Shorter versions for the novice lane will be supplied on the morning and will cover 1-1.5k.



  Tuesday 11th July  
Warm-up 300m f/c descending set  
  every 4th length b/c  
  breathe every 4th stroke  
Main-set 1 x 100m f/c kick (f)  
  4 x 200m f/c power  
                                               x 2                  (1800m)  
  4 x 25m f/c sprint                                       (100m) 1900m
Cool-down 200m f/c easy 200m
TOTAL 2850m




  Thursday 13th July  
Warm-up 4 x 50m f/c easy-stroke  
  1 x 50m b/c easy-stroke                        (250m)  
  4 x 50m f/c easy-breath 4th  
  1 x 50m b/c easy-stroke           x 2       (500m) 750m
Main-set 4 x 50m f/c build  
  1 x 50m b/c easy                         x 2       (500m)  
  1000m f/c breathe on 4th                         (1000m)  
  4 x 25m f/c sprint                                    (100m) 1600m
Cool-down 200m f/c easy 200m
TOTAL 2550m



Running session: No formal running sessions this week but we will update you during the week on the hill sessions that will get started next Monday……….not to be missed!!!!!


The full weekly schedule:

Day Morning Evening
Tuesday Morning Swim: 6:30am

Leisure Centre

Lane 1: Novice lane

Bike Session: 6:30pm


Thursday Morning Swim: 6:30am

Leisure Centre

Lane 1: Novice lane

Cycling league: 7:00pm


Saturday Saturday cycle 9.00am


Sunday  Sunday Swim: 6pm

Youghalarra pier


 Have a good week out there!


La Marmotte Report: Part 2

The Big Day: 4:00am was deemed to be the latest we could sleep in until on the big day. It just doesn’t seem right waking up at that time but there was a job to be done. Two bowls of Nesquik choco balls later (they wouldn’t put ‘quik’ in the name if it didn’t make you go faster) and we were ready to go. In fairness, some people did go for the more sensible pre Gran Fondo breakfast of porridge and Pat had a few eggs ready as per usual. A day of consuming gels was ahead of us so we had to make the most of breakfast.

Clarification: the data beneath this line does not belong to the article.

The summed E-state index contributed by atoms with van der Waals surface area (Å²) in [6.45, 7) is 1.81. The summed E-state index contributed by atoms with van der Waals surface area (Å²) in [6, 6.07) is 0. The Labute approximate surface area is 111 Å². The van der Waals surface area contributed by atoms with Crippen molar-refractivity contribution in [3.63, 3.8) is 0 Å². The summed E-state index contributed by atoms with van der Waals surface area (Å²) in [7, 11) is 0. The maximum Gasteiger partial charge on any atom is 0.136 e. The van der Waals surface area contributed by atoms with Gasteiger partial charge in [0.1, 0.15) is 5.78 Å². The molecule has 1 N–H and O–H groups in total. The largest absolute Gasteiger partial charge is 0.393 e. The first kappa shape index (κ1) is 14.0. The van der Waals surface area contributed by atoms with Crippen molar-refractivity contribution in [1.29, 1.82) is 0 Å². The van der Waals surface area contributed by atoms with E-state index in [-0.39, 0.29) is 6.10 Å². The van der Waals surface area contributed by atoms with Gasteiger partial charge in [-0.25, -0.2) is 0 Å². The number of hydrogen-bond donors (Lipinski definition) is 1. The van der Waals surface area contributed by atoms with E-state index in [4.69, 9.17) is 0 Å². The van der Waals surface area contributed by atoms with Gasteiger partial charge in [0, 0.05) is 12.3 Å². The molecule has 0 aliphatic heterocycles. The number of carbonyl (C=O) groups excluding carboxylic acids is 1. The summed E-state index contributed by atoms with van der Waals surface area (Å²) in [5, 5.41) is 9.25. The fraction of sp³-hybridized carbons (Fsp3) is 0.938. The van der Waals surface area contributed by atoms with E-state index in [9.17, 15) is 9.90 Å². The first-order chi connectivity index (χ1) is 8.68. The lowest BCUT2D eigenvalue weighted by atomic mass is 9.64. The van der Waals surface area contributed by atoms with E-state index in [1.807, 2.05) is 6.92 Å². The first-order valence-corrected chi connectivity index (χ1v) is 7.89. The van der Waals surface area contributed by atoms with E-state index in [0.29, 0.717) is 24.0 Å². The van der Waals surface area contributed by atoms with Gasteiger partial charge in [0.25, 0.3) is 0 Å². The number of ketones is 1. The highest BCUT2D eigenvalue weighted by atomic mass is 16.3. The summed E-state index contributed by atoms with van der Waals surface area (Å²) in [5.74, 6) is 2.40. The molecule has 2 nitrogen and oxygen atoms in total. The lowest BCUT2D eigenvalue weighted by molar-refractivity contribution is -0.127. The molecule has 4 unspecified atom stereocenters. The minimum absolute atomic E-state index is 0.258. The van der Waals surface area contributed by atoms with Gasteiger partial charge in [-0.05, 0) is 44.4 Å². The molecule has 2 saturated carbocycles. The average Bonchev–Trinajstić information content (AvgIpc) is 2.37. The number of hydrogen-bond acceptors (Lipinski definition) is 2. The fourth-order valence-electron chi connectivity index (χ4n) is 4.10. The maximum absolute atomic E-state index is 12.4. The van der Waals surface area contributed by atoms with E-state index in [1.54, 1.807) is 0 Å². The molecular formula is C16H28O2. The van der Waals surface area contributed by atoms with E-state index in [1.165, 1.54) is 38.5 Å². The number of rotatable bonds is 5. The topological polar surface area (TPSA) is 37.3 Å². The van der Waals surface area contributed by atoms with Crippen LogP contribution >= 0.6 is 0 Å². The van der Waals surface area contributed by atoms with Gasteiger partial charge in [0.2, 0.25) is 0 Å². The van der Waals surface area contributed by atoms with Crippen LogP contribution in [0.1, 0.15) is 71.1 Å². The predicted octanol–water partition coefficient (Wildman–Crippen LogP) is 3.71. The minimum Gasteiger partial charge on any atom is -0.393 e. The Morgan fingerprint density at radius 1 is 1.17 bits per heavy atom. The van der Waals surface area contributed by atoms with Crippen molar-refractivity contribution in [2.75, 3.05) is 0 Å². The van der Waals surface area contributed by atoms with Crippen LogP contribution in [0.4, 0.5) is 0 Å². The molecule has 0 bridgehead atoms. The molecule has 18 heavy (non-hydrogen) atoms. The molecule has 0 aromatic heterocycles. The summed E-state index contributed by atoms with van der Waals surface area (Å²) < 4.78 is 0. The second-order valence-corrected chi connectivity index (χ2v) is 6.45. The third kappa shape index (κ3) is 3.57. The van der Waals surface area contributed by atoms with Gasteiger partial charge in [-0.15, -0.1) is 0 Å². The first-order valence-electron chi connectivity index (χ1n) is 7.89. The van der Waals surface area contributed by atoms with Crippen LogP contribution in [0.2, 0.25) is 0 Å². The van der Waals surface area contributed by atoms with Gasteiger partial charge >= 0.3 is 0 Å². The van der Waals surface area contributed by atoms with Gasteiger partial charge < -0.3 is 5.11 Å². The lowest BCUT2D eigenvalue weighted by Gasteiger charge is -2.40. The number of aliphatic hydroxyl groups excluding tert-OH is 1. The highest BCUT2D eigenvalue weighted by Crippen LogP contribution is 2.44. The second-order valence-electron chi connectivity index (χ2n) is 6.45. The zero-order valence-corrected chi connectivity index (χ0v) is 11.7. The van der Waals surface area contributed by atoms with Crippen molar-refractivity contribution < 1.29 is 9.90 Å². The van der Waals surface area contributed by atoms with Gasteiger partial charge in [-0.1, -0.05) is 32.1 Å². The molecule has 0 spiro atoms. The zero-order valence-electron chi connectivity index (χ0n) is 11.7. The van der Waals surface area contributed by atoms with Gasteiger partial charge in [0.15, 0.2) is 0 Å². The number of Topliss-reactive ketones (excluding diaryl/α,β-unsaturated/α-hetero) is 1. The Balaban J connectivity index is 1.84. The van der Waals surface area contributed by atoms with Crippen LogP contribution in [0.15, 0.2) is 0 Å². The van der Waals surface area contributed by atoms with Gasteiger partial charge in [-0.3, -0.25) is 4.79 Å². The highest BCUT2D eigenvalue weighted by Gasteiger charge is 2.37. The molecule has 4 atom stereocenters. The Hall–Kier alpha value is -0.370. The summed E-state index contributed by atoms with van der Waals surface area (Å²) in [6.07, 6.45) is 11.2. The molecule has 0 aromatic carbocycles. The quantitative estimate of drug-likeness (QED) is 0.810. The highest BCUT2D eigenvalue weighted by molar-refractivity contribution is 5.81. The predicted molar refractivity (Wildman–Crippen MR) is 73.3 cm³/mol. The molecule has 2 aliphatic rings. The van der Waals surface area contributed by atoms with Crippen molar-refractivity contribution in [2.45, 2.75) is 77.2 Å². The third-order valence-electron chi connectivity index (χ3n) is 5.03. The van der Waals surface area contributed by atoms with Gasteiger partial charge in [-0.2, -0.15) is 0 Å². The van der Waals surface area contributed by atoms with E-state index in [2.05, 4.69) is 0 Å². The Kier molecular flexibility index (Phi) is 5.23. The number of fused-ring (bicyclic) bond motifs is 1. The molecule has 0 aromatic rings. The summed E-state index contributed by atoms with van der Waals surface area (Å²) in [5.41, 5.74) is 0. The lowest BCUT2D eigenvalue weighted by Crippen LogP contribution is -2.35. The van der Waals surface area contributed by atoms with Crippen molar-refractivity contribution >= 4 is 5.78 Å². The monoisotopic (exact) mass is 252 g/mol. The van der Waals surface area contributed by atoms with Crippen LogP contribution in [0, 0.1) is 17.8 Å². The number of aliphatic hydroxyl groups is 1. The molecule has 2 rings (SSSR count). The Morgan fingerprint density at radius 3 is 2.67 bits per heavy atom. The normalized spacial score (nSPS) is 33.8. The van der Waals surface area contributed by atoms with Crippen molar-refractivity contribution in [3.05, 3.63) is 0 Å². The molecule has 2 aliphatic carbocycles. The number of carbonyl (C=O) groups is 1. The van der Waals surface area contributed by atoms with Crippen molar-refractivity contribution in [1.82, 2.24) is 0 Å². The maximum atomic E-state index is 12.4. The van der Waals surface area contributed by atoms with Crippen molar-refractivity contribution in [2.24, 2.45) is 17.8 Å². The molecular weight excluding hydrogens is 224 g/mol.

If you haven’t already read >> Part 1 of this report, check it out.

We  packed up the van and car and made our way over to Bourg D’Oisans. That trip was pretty long so most of us used the time to get some extra sleep. Sleeping in the van proved to be a good way for those that are scared of heights to avoid having to look down from 1000m into the valley below. (why would someone who is scared of heights head to the Alps I hear you ask? bullying and peer pressure I would imagine). We parked 10km outside the town and cycled the rest of the way in. We were still there 1.5 hours early so a nice coffee and croissant break was taken.

Claire and Gillian were going to give themselves an extra head start by jumping into one of the early waves. Jurgen had ants in his pants and was itching to go join the thousands of other cyclists that were now lining up in the correct groups. He and a few others left the comfort of the cafe early. The fact that Jurgen has German blood in him would account for the need to obey time tables. The rest of the Irish lads left the cafe late, took an illegal short cut to the start, and jumped to the head of the race! Anthony even managed to squeeze into the earlier ‘blue group’, after his brother Matty distracted the marshal on duty. As I said in a previous post, the rules don’t apply to the Kennedys!